European Association for the Study of Diabetes
European Association for the Study of Diabetes
September 17, 2014
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Genetic susceptibility tied to high BMI at all ages

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An increased risk of having a higher BMI at young, middle and old age is associated with a genetic risk score composed of variants from 31 BMI-associated DNA regions, according to research presented at the 50th European Association for the Study of Diabetes Annual Meeting.

The data also suggest that the genetic risk score (GRS) was associated with unstable weight from young to middle age and gaining substantial weight until middle age.

“Our findings propose that mechanisms underlying the susceptibility to obesity may have opposite consequences for weight gain before and after middle age,” Gull Rukh, a PhD student at the Lund University Diabetes Center in Sweden, said in a press release. “The mechanisms behind this switched associated effect are unknown and could not be addressed in our study, but they may be related to the more intensive weight gain before middle age among individuals with a high number of BMI-associated genetic variants, which could ultimately lead to weight loss due to, for example, higher morbidity and accentuated loss of muscle mass in old age. This needs to be verified in future studies.”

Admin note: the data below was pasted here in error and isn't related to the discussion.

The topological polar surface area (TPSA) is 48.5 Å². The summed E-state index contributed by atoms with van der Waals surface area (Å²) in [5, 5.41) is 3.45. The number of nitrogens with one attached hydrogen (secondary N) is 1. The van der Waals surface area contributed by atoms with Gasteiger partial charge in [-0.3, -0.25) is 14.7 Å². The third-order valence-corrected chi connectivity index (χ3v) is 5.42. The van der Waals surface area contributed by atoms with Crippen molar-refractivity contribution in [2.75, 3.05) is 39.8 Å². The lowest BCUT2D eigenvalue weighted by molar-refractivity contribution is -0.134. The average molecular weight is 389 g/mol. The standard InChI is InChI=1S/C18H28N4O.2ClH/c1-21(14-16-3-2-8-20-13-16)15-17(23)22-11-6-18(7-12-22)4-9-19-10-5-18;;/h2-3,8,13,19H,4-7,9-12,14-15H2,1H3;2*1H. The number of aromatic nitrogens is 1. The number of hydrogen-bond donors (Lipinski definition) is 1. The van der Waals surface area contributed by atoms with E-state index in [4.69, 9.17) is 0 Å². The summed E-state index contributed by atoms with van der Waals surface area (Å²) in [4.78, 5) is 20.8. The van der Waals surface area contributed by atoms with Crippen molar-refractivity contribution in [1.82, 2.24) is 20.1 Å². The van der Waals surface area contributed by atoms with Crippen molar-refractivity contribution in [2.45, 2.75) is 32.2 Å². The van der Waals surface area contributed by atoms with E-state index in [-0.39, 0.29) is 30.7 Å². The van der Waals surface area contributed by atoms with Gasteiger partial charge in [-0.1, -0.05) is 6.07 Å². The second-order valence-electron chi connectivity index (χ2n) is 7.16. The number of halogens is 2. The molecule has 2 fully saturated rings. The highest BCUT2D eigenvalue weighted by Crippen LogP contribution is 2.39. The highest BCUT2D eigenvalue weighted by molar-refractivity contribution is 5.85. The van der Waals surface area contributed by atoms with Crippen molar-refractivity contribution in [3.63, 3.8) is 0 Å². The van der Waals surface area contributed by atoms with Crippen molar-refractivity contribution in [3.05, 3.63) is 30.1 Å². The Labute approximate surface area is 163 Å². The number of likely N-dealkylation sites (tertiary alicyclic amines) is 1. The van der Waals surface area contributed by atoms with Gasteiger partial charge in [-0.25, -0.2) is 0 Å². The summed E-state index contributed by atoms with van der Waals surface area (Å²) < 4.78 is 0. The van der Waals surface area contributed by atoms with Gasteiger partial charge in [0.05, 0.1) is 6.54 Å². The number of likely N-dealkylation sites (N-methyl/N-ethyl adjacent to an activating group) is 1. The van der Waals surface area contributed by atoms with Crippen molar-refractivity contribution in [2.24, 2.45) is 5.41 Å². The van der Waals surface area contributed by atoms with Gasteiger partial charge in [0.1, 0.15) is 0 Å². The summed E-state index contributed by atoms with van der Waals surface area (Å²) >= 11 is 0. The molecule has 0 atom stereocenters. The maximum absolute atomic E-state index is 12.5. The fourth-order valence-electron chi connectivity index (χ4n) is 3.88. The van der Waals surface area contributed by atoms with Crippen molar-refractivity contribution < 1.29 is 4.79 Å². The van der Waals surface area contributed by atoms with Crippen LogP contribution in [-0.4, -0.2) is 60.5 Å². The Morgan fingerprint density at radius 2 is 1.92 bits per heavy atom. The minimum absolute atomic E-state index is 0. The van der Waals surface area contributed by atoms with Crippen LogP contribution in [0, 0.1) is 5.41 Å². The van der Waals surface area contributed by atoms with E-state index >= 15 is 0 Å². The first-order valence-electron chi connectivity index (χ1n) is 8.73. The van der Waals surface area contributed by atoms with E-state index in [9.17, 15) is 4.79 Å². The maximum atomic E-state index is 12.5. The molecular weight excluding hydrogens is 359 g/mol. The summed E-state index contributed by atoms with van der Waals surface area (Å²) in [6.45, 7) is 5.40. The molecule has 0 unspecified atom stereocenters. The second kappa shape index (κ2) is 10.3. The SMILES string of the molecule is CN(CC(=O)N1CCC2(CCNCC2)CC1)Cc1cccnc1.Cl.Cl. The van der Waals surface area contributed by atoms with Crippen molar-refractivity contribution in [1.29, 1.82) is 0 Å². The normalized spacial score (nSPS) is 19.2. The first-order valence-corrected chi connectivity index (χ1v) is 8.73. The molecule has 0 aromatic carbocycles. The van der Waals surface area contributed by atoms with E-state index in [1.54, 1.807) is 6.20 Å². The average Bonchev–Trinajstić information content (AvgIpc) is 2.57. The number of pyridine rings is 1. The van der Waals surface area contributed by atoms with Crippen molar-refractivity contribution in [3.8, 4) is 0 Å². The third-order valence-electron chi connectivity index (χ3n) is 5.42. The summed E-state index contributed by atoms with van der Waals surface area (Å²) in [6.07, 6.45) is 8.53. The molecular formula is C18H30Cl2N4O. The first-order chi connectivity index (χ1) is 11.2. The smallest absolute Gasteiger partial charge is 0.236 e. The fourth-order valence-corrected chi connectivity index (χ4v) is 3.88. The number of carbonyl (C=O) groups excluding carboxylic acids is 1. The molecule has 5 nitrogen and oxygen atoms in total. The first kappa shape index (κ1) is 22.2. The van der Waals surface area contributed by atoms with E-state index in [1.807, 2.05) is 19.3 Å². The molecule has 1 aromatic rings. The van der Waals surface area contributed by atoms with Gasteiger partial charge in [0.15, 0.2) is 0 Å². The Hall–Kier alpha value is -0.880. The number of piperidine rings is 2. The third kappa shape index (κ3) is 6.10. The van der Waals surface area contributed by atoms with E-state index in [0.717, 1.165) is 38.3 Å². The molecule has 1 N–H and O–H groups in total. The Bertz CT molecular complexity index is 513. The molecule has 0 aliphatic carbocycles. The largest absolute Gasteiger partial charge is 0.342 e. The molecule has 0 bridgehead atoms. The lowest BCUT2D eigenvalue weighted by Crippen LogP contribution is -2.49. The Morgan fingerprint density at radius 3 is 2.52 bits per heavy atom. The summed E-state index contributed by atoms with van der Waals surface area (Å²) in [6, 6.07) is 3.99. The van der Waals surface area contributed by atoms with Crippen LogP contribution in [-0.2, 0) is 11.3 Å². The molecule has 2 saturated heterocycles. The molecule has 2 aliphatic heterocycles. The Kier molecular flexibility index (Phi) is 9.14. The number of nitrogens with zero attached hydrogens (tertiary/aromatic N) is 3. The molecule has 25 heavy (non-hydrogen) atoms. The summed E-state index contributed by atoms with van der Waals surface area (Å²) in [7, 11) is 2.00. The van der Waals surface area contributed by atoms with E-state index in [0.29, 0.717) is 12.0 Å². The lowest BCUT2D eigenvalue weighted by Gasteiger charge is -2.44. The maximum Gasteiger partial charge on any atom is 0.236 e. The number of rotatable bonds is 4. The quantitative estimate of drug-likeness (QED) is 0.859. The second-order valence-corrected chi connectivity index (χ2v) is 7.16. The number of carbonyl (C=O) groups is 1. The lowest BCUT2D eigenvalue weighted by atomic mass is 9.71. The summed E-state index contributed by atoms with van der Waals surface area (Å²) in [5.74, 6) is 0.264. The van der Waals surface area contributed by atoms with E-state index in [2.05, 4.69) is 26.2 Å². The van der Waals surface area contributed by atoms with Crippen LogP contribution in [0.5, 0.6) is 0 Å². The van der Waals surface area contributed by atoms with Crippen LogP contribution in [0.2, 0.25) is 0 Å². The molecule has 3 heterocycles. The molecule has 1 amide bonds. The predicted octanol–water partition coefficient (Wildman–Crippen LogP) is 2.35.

Gull Rukh

Gull Rukh

Rukh and colleagues evaluated 21,407 adults with self-reported BMI at young age (20 years) and measured BMI at middle age (mean age, 58 years), as well as 2,673 of those at old age (mean age, 73 years), to determine the effect of genetic susceptibility on BMI at young, middle and old age, and substantial weight gain over 50 years.

Researchers also analyzed the risk, per GRS quintile, for belonging to the reported unstable weight group and substantial weight gain from young, to middle, to old age, and from middle to old age.

A higher BMI was associated with GRS at all ages: 20 years (beta=0.03), middle age (beta=0.23) and old age (beta=0.2). There was a 10% increased risk per GRS quintile for having unstable weight associated with GRS from age 20 years to middle age (OR=1.1; 95% CI, 1.07-1.13) and a 4% increased risk for substantial weight gain (OR=1.04; 95% CI, 1.02-1.07).

Compared with participants in the lowest GRS quintile, those in the highest GRS quintile had a 42% increased risk for unstable weight and 15% for substantial weight gain. However, GRS was not associated with substantial weight gain from age 20 years to old age (OR=0.97; 95% CI, 0.9-1.05) and was associated with a 10% decreased risk for substantial weight gain from age 20 years to old age (OR=0.9; 95% CI, 0.84-0.97), as well as a 26% decreased risk when comparing the highest and lowest GRS quintiles (OR=0.74; 95% CI, 0.55-1.01).

“Our results suggest that the genetic effects related to higher BMI may not consistently convert to higher weight gain throughout the whole life course,” Rukh said. “Instead, according to our observations in two large prospective cohorts, such genetic effects on weight gain seem to be age dependent. Before middle age, greater genetic risk for higher BMI results in a higher risk for weight gain, while after middle age, greater genetic risk or higher BMI results in a lower risk for weight gain.”

For more information:

Rukh G. Abstract #79. Presented at: 50th EASD Annual Meeting; Sept. 16-19, 2014; Vienna.

Disclosure: See the abstract for a complete list the researchers’ relevant financial disclosures.